by: Julia McDowell
Our ninth annual PSA Director survey launched on April 9, 2020 to 2,390 TV and radio station contacts. The survey was distributed just as COVID-19 ramped up in the U.S. so that we could incorporate questions about COVID-19 related content and PSA space availability.
Not much has changed in stations’ preferences for PSAs – make sure you offer as many spot lengths as possible, distribute in January/February, or the summer – but there has been a shift to “relevance.” In the coronavirus era, stations have heard the call and stepped up to help nonprofits speak to audiences about their needs. And for that reason, their responses in our survey were specific – “make sure your PSA appeals to our demographic/geography,” “promote your PSA when it syncs up to a relevant, timely topic,” and “make sure it is localized.” Read on for the ten key highlights.
And if you’re ready (or thinking about) launching a public service campaign, please reach out. We’d love to brainstorm and walk you through how to make it a reality.
1. STRATEGICALLY TIME THE RELEASE AND PROMOTION OF YOUR PSA
a. Seasonality for PSA availability is consistent from year to year. The months that PSA managers say they have the most airtime for PSAs are December, November/June, July, September/October, and May. However, this year is an election year. Responses did not reflect election windows.
b. If a PSA has a desired airdate, stations want you to send it between a week and a month before (74%).
2. STATIONS ARE STEPPING UP THEIR PSA EFFORTS BASED ON COVID-19
When asked about their response to COVID-19 messages, stations are saying they are ready to support.
a. 23% of respondents say that PSA inventory has increased based on COVID-19.
b. 38% of stations have put some PSA messages on hold to focus on COVID-19.
3. EXPECT LESS PSA INVENTORY LEADING UP TO THE 2020 ELECTION
43% of stations expect that they will have less inventory in the months leading up to the 2020 election.
This is about the same type of response we received in 2016 leading up to the election when 45% of PSA directors said they expected to have less inventory. Later when asked if they did end up having less inventory after the election in March 2017, 80% said “yes.” We expect this trend to stay the same in 2020.
4. NO MATTER YOUR MESSAGE, MAKE SURE IT IS RELEVANT TO THE STATIONS YOU’RE SENDING IT TO
“What factors contribute to your decision to air a PSA?”
a. More than 70% of survey respondents say that relevant, timely topics that relate to the news help determine if a PSA makes it on the air.
b. This year, 80% of survey respondents said that the most important factor that contributes to their decision to air a PSA is “if it appeals to our station demographic.” While PSAs are typically evergreen messages that are designed to appeal to “everyone,” in order to get your PSA on air, you’ll need to make the case on why it speaks to that station’s specific audience. Like every great marketer, you’ll need to know your audience.
c. 80% of survey respondents also said they would air a PSA if it is “relevant to my local area such as disaster relief, COVID-19, etc.”
d. Overall, the number one reason a spot makes it on air is that it appeals to a station’s local audience. This is followed closely by the quality of the creative.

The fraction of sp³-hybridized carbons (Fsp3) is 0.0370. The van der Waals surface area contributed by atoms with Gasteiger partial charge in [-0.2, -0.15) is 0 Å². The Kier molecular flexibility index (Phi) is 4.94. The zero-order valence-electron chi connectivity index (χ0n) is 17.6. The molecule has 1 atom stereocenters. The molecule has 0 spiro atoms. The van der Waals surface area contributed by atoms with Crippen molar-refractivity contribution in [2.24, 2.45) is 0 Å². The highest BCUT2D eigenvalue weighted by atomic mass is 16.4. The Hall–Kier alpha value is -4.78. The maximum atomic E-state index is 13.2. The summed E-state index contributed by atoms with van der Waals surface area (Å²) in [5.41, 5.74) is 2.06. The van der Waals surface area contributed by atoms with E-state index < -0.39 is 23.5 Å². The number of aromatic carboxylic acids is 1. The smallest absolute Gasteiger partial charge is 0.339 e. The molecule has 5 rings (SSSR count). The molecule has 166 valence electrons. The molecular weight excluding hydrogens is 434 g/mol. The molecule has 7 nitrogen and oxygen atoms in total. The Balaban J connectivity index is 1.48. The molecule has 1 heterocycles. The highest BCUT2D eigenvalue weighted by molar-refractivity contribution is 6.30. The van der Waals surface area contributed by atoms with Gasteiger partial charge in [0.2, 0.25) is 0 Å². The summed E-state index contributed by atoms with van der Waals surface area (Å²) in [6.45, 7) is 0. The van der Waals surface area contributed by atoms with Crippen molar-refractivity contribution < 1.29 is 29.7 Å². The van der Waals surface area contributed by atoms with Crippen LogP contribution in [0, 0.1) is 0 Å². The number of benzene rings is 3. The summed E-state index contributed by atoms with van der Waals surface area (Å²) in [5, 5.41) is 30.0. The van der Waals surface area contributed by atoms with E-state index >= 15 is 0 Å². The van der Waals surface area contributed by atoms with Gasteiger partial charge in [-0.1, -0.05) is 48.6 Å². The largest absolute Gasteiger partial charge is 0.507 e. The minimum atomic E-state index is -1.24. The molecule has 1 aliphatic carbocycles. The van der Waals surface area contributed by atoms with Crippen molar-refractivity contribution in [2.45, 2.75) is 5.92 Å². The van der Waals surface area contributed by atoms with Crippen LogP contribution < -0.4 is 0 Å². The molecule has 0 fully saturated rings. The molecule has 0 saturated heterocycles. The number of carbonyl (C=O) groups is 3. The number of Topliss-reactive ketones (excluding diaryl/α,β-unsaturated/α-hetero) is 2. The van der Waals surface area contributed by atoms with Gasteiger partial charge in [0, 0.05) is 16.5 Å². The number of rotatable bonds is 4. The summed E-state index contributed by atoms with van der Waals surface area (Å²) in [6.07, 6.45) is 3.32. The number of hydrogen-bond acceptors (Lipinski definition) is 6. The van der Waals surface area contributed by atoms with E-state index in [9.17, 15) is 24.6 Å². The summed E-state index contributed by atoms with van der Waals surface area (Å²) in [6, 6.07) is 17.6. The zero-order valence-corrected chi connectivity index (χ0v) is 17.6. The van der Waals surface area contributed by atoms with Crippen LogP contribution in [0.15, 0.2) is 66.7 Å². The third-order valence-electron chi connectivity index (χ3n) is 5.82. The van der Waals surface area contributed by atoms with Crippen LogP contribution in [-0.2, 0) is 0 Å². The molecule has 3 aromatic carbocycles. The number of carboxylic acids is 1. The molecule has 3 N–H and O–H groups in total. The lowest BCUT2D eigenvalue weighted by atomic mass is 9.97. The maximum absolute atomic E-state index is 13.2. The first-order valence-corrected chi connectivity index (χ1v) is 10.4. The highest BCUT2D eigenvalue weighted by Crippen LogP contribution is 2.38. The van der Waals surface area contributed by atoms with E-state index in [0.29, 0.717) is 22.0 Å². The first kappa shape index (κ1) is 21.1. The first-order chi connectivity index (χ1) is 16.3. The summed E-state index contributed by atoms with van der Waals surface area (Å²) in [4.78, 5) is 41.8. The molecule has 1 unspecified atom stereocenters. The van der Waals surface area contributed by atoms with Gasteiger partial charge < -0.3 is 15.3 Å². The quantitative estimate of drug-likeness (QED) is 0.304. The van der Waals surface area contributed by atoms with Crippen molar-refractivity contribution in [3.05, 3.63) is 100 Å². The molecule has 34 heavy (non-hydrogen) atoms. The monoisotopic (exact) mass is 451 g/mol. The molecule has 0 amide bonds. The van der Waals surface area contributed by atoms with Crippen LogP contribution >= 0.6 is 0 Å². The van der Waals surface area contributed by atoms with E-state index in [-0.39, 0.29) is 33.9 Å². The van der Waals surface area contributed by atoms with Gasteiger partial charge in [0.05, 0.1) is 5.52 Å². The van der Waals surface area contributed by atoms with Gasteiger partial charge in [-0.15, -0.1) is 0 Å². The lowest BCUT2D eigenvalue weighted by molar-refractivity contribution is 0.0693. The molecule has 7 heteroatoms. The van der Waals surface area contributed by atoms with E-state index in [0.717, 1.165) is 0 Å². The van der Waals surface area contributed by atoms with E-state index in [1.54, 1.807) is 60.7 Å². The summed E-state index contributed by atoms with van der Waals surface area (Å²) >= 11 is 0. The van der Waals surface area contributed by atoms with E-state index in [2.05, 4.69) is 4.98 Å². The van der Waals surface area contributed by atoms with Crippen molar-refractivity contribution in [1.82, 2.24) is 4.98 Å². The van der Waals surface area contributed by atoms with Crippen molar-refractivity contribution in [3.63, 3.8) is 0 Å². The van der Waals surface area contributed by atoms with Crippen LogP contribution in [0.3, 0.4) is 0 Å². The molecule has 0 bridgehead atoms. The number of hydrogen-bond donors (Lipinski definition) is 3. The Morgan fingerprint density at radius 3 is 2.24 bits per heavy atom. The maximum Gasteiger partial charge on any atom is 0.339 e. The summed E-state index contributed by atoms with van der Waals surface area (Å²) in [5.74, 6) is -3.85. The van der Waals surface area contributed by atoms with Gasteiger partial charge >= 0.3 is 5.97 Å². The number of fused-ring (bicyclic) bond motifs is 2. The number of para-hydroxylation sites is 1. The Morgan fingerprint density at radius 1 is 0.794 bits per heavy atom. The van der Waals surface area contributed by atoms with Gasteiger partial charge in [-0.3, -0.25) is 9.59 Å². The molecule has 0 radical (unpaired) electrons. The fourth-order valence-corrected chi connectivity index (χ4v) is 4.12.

5. STATIONS ARE RECEIVING LESS PSAS AND HAVE SPACE FOR MORE
a. On average, stations receive 14 PSA requests each week. And 50% of stations run anywhere from 1 to 20 PSAs per week.
b. A third of stations will run a spot from 0-3 months, another third will run it from 3-12 months, and almost another third will run a spot indefinitely.
6. EMAIL IS THE PREFERRED WAY OF COMMUNICATION
a. Nearly 100% of our survey respondents said they prefer to hear from nonprofits about their PSAs via email; mail comes in second with almost 10%, and third was phone with 3%. Quick, in-person meetings, which used to be popular, are no longer preferred.
7. PRODUCE A LOT OF OPTIONS FOR STATIONS – INCLUDE DIFFERENT LENGTHS
a. Preference for spot lengths has not changed much from year to year :30s, :60s, and :15s spot lengths are the most popular.
b. More than half (56%) of stations say that they would prefer if the PSA is localized, meaning that your city/town is mentioned or your local chapter is mentioned.
8. STATIONS HAVE NO FAVORITE THEMES, AS LONG AS IT CAN BE TIED TO AN ISSUE IN THEIR COMMUNITY
a. The majority of station media managers have no favorite PSA themes, but for those that identified their passions, children-focused, animals, military, and education were at the top of the list.
9. PSAS ARE FOR NONPROFITS AND CHARITIES WITHOUT ANY CORPORATE PARTNER OR PARENT COMPANY
a. Stations are very specific that they don’t run PSAs with for-profit company mentions or logos.
b. If you have a budget to pay for some ads, about half of the stations (42%) say it could affect their ability to run it as a PSA. Best to keep your efforts separate!
10. KEEP YOUR MESSAGE FRESH
a. The desire for fresh creative has increased in 2020, with nearly 70% of respondents saying they’d like new PSA material every month to three months.
Thank you for reading.
About Williams Whittle
Williams Whittle has thrived for 50 years as a full-service advertising agency, working with nonprofit and forward-thinking companies dedicated to making a positive impact.
We don’t just talk about successful PSA campaigns…we execute! Over the past ten years, every one of our PSA campaigns has ranked in the top five percent of all campaigns nationally. That’s millions of dollars of measured value for each of our clients, enabling them to reach new potential advocates for their causes.
Contact us today to learn more.
Julia McDowell is a PSA Specialist with nearly 15 years launching successful PSA campaigns nationwide.